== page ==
Green’s Dictionary of Slang

bun n.3

also bun hat
[resemblance]

[1910s+] (N.Z.) a bowler hat.

In phrases

do one’s bun (v.)

[1930s+] (orig. N.Z. milit.) to lose emotional control.

SE in slang uses

In compounds

bun-duster (n.) [SE bun + duster, he ‘dusts off’, i.e. finishes, the buns]

[1920s] (US) an effete young man who attends smart tea parties and charms old ladies.

bun feast (n.) [ext. of SE use but ? ironic ref. to beanfeast]

[late 19C–1900s] a third-rate feast, where even the buns are not enough to make one full.

bunfight (n.)

[late 19C+] a tea party, esp. with image of children struggling for sticky buns; any party.

bun-house (n.) [the distribution of free buns]

[1940s] (UK Und.) public relief.

bun-joint (n.) [joint n. (3)]

[late 19C] (US) a coffeehouse.

bun-puncher (n.) (also bun-strangler)

[1910s–30s] a teetotaller; thus bun-punching adj., teetotal.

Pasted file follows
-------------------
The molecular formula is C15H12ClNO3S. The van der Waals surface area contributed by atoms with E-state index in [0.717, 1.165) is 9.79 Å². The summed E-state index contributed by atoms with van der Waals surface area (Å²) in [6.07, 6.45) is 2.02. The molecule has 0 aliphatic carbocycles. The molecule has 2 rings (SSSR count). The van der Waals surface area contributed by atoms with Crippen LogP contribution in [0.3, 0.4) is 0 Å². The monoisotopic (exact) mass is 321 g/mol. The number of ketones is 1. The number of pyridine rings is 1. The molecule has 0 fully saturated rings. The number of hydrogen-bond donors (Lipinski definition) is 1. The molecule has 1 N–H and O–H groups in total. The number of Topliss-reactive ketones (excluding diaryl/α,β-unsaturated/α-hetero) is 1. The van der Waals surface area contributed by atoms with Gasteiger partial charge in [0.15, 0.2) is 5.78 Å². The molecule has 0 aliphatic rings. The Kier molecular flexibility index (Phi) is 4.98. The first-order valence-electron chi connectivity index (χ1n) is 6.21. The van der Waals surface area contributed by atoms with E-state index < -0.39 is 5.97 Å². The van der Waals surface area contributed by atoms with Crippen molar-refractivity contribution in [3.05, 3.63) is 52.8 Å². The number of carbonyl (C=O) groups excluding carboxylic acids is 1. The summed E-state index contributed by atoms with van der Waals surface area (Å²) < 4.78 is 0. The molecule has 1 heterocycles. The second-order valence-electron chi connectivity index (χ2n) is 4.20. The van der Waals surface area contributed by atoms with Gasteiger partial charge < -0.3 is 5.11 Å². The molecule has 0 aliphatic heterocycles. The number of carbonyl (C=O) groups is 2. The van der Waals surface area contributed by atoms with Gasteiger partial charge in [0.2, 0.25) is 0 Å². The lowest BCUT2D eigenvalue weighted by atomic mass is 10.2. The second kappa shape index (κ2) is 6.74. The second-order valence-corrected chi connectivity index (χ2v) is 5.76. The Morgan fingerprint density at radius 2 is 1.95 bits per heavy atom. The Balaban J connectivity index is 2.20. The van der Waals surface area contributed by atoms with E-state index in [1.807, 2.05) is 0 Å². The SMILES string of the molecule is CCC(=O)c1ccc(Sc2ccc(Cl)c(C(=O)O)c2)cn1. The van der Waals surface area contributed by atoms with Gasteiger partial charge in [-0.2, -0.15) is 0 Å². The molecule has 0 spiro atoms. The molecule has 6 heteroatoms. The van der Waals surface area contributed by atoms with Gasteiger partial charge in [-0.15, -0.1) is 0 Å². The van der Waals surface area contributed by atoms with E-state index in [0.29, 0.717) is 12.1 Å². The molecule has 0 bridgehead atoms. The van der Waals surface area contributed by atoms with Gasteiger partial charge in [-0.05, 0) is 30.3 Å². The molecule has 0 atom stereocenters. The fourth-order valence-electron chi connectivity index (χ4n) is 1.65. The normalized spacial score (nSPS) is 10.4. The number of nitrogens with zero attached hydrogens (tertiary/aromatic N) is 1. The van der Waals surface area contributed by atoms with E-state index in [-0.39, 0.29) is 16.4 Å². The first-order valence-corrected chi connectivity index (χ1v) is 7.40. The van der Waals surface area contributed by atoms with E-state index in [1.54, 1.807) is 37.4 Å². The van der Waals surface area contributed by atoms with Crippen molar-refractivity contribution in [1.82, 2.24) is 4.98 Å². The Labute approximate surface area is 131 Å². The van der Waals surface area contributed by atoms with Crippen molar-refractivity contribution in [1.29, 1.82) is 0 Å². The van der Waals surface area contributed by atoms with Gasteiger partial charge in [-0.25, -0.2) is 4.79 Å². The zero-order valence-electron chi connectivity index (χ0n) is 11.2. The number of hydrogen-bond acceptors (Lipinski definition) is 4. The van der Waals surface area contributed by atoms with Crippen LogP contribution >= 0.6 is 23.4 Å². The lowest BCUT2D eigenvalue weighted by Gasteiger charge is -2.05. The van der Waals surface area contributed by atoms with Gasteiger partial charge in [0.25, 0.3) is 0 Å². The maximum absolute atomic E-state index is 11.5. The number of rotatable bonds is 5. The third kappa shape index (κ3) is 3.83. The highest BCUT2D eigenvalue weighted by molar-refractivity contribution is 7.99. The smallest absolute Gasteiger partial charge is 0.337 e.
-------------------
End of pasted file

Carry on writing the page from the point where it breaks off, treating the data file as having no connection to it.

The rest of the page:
bunrunner (n.)

[1990s+] (N.Z.) a person who delivers lunch and snacks around offices.

bun-struggle (n.) (also bun-rush, bun and sandwich scuffle, muffin-struggle, tea-scramble) [var. on bun-worry ; note WWI milit. bun-strangler, bun wallah, a teetotaller]

[late 19C–1950s] a tea party.

bun-worry (n.) [SE worry, to bite at like a dog]

1. [late 19C–1900s] (orig. milit.) a tea party; also attrib. (the implication is of ‘soft’ liberalism).

2. [late 19C+] (Aus./N.Z.) a general jollification.

In phrases

take the bun (v.)

see separate entry.